At 17, Abarca Mitchell met Arthur Mitchell. He had made history as the first Black principal dancer with New York City Ballet, which he had joined in 1955, and had just begun to shape what would become Dance Theatre of Harlem when he hired Abarca Mitchell in 1968. Within a month, she was back on pointe. Within two months, she was performing in Arthur Mitchell's Tones. "I didn't even know what ballet was until I was onstage," Abarca Mitchell says. "All of a sudden, it was my heart and soul."

Arthur Mitchell made sure his dancers saw NYCB perform, and subsequently brought Balanchine's Agon, Concerto Barocco and other NYCB works into the DTH repertoire. "Physically and emotionally, I felt the connection of jazz in Balanchine's choreography," Abarca Mitchell says. "His neoclassical style was just funky to me. I could totally relate."

For the first time, Abarca Mitchell danced with people who looked like her and shared the same aspirations, she says, with a leader who "saw us through his eyes of love and achievement."

In Abarca Mitchell's 30s, after a performing career that took her from DTH to the film version of The Wiz to Bob Fosse's Dancin' and beyond, her husband's job took their family to Atlanta. She soon connected with Gilreath and Waverly Lucas. The couple, also DTH alumni, were influenced by Arthur Mitchell's model when they founded Ballethnic, seeking to create access for dancers of all backgrounds to develop as classical dancers and perform a repertoire that represents the company's culturally diverse home city. Over time, Abarca Mitchell became a trusted advisor.

Abarca Mitchell goes in at least twice a year to coach Ballethnic's productions—such as Urban Nutcracker, set in Atlanta's historically Black Sweet Auburn neighborhood, and The Leopard Tale, which features the company's signature blend of classical pointe work with polyrhythmic dance forms of the African diaspora. These final rehearsals give Abarca Mitchell a way to fast-track the transfer of her mentor's values.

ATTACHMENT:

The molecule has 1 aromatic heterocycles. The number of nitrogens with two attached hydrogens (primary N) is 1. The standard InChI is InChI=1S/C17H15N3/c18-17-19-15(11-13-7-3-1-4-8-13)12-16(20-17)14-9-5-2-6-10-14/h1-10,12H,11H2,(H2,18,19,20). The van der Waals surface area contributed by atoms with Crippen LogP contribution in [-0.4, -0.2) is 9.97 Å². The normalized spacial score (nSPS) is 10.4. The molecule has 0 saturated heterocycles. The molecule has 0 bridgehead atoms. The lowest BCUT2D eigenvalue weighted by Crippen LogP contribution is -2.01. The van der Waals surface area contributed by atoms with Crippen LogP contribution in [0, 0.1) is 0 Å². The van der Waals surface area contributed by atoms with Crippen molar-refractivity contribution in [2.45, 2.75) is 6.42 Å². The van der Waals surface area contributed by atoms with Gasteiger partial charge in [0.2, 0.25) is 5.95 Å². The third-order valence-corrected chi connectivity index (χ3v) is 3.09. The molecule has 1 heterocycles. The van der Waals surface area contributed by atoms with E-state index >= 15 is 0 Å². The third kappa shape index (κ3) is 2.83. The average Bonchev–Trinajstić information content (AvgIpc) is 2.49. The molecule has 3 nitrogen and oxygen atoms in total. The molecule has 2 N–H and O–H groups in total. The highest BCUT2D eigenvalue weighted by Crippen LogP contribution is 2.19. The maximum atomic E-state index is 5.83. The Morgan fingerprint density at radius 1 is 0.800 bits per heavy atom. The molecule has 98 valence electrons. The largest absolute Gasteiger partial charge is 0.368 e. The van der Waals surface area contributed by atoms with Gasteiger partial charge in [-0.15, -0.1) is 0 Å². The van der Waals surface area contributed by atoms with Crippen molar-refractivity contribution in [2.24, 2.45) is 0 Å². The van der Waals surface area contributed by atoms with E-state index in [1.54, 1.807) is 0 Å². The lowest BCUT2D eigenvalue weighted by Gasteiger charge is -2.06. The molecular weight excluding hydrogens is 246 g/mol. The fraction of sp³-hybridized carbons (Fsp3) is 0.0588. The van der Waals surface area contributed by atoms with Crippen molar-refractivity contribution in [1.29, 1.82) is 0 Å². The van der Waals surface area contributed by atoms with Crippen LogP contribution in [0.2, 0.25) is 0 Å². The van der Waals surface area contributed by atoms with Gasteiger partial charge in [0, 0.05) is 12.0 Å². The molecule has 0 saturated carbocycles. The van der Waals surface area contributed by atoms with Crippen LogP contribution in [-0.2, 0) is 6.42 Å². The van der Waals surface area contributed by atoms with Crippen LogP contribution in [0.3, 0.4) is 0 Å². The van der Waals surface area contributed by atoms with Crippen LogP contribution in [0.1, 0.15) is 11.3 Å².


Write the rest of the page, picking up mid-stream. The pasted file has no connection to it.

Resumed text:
Two dancers in blue and black practice clothes and face masks, the woman in pointe shoes, pose together in a first arabesque tendu. Abarca Mitchell steps out of a mirrored pose as she adjusts the fingertips of the male dancer.

Lydia Abarca Mitchell works with Ballethnic's Calvin Gentry and Karla Tyson.

Courtesy Ballethnic Dance Company

She recalls that Arthur Mitchell taught his dancers to present themselves at their finest—to enter a room with their heads held high and shoulders back—and to dress, speak and walk with dignity and self-respect. He reminded them that they were pioneers and ambassadors for Blacks in ballet. As the company gained international stature—Abarca Mitchell was the first Black female ballerina to appear on the cover of Dance Magazine, in 1975—he insisted the dancers remain humble and in service to the greater mission. But he was also a taskmaster. "No nonsense, no excuses," Abarca Mitchell says. "There was no slack. If he was rehearsing something that you're not in, you'd better be on the side learning it."